It doesn’t seem that long ago that a data center was simply a dedicated space or facility — on- or off-site — for housing computer systems and other components.
Then we began talking about third-party data centers and virtual data centers (cloud). We also started rating facilities for levels of redundancy and fault tolerance using the ANSI/TIA-942 standard, resulting in Tier 1, 2, 3 and 4 data centers.
Today, thanks to cloud computing, Big Data, and other technologies, we now have cloud data centers, hybrid data centers, hyperscale data centers, and edge data centers in the mix. Many facilities, like US Signal’s data centers, fit into more than one category. That includes US Signal’s newest facility in the Detroit Metro area. Designed to Tier 3 standards, it’s purpose-built for secure, reliable colocation, cloud, and DR services.
Survey looks at data center choice
Regardless of what they’re called, who they’re used by and how they’re used, data center facilities still all share two common purposes. First, they house computing and networking equipment for collecting, storing, processing, distributing or allowing access to data. Second and equally important, they provide the power, network connections, environmental controls, and security to enable that equipment to work.
Obviously, with different kinds of data centers available, they’re not all the same. So, what are the factors that influence companies to choose a particular data center? And what are companies using these facilities for beyond housing equipment and accessing the supporting resources?
Security and compliance were noted as priorities when choosing a data center provider by 58% of respondents, with 31% listing them as their top priority. It’s likely that major data compliance regulations such as GDPR, along with increasing ransomware attacks, are leading companies to look to data center providers for cybersecurity and compliance management assistance.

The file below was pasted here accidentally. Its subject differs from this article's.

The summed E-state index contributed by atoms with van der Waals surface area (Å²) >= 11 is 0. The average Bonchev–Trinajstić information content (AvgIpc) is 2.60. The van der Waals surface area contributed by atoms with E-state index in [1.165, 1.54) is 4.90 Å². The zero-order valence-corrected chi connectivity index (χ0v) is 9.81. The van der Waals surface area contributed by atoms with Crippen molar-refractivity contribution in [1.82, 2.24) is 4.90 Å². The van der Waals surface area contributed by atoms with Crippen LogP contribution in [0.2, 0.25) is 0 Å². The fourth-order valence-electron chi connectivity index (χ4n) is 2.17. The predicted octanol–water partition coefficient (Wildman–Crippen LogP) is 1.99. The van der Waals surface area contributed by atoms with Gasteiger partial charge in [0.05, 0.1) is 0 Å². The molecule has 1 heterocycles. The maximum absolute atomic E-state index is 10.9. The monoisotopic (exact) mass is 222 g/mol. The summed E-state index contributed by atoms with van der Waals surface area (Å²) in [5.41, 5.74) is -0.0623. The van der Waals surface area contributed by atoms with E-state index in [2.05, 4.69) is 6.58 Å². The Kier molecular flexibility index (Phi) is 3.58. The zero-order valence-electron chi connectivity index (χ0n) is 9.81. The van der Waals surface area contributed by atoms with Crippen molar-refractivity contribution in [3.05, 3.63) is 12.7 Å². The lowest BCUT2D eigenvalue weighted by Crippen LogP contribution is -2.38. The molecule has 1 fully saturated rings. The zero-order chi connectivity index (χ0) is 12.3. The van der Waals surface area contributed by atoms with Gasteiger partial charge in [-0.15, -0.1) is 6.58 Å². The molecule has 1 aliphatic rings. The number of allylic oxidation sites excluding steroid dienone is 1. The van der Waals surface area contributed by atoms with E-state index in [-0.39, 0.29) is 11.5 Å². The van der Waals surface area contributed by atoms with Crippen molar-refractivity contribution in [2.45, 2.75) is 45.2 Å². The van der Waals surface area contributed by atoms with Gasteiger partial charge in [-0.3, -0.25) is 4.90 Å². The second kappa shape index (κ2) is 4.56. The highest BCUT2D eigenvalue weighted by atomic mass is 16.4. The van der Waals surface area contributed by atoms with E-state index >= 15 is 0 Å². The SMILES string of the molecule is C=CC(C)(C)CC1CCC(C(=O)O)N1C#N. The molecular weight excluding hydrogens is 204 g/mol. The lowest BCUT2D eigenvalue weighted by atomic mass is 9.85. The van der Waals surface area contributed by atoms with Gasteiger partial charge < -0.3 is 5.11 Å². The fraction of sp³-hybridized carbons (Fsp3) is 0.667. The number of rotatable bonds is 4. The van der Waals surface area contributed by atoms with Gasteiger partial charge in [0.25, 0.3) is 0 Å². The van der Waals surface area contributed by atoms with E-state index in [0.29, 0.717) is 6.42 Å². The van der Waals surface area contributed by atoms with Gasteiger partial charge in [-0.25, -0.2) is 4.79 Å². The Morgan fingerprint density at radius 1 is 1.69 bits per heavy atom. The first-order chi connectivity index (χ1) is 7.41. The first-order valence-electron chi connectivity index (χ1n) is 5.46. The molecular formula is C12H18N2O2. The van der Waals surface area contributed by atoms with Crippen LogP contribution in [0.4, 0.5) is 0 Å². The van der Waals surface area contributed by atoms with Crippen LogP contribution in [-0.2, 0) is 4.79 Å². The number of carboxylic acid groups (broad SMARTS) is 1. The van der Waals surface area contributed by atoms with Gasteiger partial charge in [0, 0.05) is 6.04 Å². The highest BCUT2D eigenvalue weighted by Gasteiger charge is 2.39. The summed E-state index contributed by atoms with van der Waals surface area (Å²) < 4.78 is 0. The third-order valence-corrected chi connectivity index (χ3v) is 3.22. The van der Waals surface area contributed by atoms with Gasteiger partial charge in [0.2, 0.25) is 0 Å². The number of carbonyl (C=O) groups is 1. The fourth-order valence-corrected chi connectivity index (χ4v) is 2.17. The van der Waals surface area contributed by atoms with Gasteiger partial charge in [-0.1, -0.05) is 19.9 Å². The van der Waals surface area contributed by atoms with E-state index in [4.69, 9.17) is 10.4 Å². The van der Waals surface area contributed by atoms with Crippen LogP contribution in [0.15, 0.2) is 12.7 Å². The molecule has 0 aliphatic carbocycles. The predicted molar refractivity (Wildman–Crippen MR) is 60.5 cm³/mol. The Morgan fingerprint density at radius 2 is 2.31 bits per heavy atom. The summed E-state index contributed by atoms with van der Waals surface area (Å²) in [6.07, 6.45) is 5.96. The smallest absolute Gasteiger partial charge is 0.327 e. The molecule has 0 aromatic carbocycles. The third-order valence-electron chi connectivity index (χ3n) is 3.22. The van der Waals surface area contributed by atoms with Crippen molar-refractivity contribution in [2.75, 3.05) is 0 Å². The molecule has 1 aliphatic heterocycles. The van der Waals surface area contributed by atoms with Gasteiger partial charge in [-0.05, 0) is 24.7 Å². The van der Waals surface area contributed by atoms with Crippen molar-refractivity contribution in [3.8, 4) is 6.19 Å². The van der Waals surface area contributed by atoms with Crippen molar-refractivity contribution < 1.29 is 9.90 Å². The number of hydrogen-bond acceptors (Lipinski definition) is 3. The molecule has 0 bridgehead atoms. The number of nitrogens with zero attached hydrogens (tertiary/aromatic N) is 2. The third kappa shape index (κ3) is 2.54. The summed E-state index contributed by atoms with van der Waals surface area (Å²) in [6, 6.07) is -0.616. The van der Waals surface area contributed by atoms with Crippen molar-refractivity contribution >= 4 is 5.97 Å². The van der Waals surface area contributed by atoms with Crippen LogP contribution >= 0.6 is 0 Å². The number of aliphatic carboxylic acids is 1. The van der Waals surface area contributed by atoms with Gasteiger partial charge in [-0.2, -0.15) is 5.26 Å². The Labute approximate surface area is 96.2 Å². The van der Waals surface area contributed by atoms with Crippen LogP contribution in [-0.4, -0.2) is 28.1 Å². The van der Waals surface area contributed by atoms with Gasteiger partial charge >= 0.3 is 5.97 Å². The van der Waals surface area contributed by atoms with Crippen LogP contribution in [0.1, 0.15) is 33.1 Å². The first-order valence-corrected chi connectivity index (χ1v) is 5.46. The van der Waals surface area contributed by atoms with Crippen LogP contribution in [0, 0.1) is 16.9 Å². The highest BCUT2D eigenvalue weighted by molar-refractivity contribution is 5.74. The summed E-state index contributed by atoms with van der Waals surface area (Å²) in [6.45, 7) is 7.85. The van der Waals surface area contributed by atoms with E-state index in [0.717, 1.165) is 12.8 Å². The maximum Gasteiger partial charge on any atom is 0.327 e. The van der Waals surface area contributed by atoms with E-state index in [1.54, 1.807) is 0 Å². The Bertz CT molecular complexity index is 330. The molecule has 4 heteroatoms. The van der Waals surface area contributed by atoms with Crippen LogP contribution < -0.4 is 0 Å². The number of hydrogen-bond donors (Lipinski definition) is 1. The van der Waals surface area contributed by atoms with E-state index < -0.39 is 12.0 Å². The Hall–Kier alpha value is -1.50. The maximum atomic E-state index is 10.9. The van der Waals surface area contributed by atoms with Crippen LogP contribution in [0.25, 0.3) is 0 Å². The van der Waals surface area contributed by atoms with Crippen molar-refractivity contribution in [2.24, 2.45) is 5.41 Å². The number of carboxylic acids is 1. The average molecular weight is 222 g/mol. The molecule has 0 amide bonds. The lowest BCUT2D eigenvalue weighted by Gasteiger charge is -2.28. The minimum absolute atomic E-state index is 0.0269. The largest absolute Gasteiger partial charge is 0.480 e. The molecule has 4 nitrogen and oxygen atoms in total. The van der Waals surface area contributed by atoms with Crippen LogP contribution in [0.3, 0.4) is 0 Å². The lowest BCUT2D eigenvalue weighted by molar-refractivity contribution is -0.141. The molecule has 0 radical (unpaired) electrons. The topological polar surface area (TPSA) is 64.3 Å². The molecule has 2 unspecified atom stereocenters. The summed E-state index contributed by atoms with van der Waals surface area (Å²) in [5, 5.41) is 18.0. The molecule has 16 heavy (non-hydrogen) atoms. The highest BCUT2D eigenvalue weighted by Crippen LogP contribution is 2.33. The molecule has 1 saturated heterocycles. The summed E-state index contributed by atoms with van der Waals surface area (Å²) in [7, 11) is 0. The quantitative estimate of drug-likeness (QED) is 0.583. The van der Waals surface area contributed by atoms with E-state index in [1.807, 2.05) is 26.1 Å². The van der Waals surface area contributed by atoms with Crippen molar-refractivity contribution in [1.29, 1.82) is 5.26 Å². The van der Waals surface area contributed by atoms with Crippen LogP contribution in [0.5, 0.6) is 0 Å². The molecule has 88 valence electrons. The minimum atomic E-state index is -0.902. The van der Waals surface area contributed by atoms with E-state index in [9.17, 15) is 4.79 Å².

Minimal latency and DR at the edge
The survey also revealed that 91% of respondents were likely to select a data center provider located close to their users. In addition, 46% of respondents said network capacity and connectivity options were important factors for choosing a provider with 15% citing it as their top priority.
Those statistics support the increasing popularity of edge data centers. Typically positioned in growing markets or on the outskirts of existing networks, these facilities allow companies to deliver content and services to local users with minimal latency. For companies trying to penetrate a local market or improve regional network performance, these facilities are incredibly valuable.
When choosing an edge data center provider, 42% of the respondents cited disaster recovery (DR) and backup availability as key considerations. Not surprisingly, backup and DR were the ranked as the top services used at a data center (75%), followed closely by security services (73%), network connectivity (69%), private cloud hosting (59%), multi-tenant cloud hosting (56%), and colocation (39%).
The new data center, along with US Signal’s other seven facilities, also offers several options for DR. Redundancy is in place for all critical components, and all facilities have tested storm and emergency preparedness plans in place .
If you’re in the market for data center services in the Detroit area, now is a great time to get in on the Detroit Metro data center’s pre-opening special. For for a limited time, customers can get a secure cabinet for just $100 per month.
Talk to us
Remember, US Signal solution architects are available to help you assess your data center needs. They can work with you to develop the right solution to meet your organization’s needs, whether it’s colocation, cloud, data protection, network services, security, managed IT services or some combination of these services.